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  6. How lovely, Rosemary. I am going to print off your 'essence of sound advice' n keep it where I can see it every day. I think Julia would have enjoyed meeting you too.

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    1. She struck me as a pretty common sense kind of person -- I need reminders all the time. Maybe I should print these off, too. Thanks, Hester.

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  7. What a fantastic post--these are all great lessons to have learned from Julia. She really was an inspiration, wasn't she?

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    1. I got the idea that while she was confident, she wasn't vain or cocky. More admirable traits.

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  8. Hi Rosemary, what a great post. I loved your letter to Julia, and I found myself nodding at each of the lessons you learned from her. Thank you for sharing. I'm sure she wouldn't mind such a lovely belated birthday gift!

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    1. I wish I hadn't been late . . I would have maybe even baked something. (No reason why I couldn't still, right?)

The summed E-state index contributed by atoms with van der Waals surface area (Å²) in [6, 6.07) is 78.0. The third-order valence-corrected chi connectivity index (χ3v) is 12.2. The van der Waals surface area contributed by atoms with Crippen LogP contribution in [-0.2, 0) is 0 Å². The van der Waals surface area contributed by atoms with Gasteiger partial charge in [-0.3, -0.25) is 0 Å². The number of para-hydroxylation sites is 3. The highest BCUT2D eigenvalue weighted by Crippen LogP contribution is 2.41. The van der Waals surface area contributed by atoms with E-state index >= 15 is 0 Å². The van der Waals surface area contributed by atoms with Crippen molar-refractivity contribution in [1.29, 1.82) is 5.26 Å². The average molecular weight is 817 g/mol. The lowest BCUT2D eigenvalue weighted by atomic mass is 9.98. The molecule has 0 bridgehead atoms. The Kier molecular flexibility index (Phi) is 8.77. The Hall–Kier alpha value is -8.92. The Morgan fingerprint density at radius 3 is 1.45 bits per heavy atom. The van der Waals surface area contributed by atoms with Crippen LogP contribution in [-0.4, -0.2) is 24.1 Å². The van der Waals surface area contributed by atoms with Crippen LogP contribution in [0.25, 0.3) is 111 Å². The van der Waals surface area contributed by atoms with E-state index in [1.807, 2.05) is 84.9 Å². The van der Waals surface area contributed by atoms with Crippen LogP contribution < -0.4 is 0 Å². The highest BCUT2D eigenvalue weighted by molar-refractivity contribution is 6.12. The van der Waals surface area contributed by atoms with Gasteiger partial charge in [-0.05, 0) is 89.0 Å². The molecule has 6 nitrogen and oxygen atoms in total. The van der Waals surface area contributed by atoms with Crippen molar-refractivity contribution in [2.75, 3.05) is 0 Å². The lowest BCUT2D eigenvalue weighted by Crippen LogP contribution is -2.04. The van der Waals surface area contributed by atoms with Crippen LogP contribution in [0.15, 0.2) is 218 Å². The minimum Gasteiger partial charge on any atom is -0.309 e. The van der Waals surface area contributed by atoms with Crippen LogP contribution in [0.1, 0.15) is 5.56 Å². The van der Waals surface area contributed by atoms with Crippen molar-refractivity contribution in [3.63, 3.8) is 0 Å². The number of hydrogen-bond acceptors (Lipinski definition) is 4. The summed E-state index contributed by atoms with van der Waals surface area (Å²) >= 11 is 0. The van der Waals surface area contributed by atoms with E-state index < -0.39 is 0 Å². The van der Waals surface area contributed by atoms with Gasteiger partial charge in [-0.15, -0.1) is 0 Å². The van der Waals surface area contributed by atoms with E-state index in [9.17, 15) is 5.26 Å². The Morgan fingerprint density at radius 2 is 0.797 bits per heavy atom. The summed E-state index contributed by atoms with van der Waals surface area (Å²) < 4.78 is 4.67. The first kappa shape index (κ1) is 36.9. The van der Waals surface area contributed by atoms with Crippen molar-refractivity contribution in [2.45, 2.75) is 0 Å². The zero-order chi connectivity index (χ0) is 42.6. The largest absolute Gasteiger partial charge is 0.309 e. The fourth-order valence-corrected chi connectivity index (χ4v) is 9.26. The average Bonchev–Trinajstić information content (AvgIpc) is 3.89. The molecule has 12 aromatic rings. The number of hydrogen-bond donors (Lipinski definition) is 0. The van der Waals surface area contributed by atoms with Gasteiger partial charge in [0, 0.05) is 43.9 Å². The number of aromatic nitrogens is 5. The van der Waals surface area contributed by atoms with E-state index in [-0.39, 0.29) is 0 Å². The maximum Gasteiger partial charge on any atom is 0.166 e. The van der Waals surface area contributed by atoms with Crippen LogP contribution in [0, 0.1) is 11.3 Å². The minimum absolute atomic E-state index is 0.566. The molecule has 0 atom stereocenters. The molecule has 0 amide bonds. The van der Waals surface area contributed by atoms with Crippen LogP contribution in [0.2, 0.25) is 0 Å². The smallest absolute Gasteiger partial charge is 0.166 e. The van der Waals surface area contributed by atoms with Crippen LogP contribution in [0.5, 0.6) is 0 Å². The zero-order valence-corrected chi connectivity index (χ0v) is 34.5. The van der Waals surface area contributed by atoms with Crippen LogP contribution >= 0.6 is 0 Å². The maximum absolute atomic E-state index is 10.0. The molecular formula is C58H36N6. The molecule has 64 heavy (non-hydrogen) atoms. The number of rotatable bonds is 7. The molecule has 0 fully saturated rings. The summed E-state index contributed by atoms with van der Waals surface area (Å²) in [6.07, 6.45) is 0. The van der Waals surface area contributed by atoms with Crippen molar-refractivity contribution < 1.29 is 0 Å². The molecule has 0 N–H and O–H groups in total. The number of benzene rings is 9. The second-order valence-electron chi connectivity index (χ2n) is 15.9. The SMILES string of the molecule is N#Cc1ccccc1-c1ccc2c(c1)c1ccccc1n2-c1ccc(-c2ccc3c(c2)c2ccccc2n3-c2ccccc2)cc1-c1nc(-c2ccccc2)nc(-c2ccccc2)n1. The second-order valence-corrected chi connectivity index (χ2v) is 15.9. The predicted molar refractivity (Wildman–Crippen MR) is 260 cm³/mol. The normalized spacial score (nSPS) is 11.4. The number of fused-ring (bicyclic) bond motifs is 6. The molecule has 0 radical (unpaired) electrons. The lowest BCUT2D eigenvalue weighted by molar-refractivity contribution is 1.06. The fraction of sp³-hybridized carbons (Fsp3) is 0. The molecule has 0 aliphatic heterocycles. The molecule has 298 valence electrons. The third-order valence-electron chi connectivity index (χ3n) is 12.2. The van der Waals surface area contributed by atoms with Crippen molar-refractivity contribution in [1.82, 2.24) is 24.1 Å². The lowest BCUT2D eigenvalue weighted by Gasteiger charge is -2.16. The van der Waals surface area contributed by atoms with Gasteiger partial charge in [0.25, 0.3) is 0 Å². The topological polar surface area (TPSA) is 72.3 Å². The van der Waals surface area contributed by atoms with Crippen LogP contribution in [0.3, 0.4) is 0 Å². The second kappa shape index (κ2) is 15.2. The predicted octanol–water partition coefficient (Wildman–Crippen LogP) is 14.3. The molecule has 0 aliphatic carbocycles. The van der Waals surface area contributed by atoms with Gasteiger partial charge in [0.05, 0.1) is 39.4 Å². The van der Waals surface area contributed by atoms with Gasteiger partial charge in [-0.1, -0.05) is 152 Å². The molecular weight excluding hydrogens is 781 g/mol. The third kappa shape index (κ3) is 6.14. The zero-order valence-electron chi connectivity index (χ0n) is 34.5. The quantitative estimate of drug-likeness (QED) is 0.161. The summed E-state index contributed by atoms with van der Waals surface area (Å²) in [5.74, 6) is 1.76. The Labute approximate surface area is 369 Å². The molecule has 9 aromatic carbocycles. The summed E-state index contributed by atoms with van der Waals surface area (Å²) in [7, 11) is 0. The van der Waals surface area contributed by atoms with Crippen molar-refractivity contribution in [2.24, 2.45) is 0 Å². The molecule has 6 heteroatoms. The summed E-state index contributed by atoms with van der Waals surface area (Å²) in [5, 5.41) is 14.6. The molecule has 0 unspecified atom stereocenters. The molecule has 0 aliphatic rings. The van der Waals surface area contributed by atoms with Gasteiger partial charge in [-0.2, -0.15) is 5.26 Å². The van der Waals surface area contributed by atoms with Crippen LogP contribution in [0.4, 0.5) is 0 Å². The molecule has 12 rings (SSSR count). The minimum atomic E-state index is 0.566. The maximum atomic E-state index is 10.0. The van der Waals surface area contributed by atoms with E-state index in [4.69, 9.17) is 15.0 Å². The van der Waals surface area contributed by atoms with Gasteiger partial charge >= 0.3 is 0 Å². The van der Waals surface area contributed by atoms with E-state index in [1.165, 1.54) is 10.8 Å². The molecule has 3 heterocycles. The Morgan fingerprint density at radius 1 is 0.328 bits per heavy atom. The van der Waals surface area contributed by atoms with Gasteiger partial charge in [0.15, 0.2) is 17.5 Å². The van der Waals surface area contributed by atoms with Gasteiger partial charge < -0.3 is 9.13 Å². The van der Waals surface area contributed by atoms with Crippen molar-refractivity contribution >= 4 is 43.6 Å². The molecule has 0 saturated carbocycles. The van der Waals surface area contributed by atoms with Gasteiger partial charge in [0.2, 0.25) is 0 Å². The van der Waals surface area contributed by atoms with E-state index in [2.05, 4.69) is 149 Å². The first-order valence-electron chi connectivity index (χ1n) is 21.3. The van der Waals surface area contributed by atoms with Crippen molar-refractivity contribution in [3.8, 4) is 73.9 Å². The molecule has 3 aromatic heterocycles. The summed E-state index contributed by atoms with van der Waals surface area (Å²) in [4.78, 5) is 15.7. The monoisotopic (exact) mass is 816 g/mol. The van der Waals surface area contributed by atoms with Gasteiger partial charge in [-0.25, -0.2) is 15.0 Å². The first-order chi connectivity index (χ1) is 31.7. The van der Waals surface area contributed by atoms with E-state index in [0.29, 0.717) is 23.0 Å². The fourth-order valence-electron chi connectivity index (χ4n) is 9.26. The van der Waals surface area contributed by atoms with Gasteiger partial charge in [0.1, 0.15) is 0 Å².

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  9. Lovely post! There's so many lives that have been inspired by Julia, if she only knew!!

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    1. I'd like to think she read my letter.

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  10. What a terrific post! I love the list of things you learned. (I prefer Scotch too.)

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  11. Rosemary I love this post. It's perfect and honestly it's too bad she's not around to read this. I'm quite certain she would have had quite a few witty comments to come back with. This made me smile and laugh.

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    1. It's nice to imagine what her witty comebacks would be, Vicki.

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  12. What a lovely tribute. Your post is perfect. Have a wonderful weekend. Blessings...Mary

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    1. I'm sure there are new role models for young people these days -- but this was a good vintage.

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  13. Great post, dearie! My, Julia was a truly great woman ...

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    1. I still say it would have been great to meet her, dearie . . .

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  14. This is a great post - I really enjoyed it.. I missed Julia's birthday as well...but I think we can celebrate what she was about every day, no?

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    1. I think a lot of us already do -- you're right, Cher.

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  15. What a wonderful post!!! I really loved this - so touching - really lovely
    mary x

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    1. Glad you liked it, Mary . . . it was fun to write.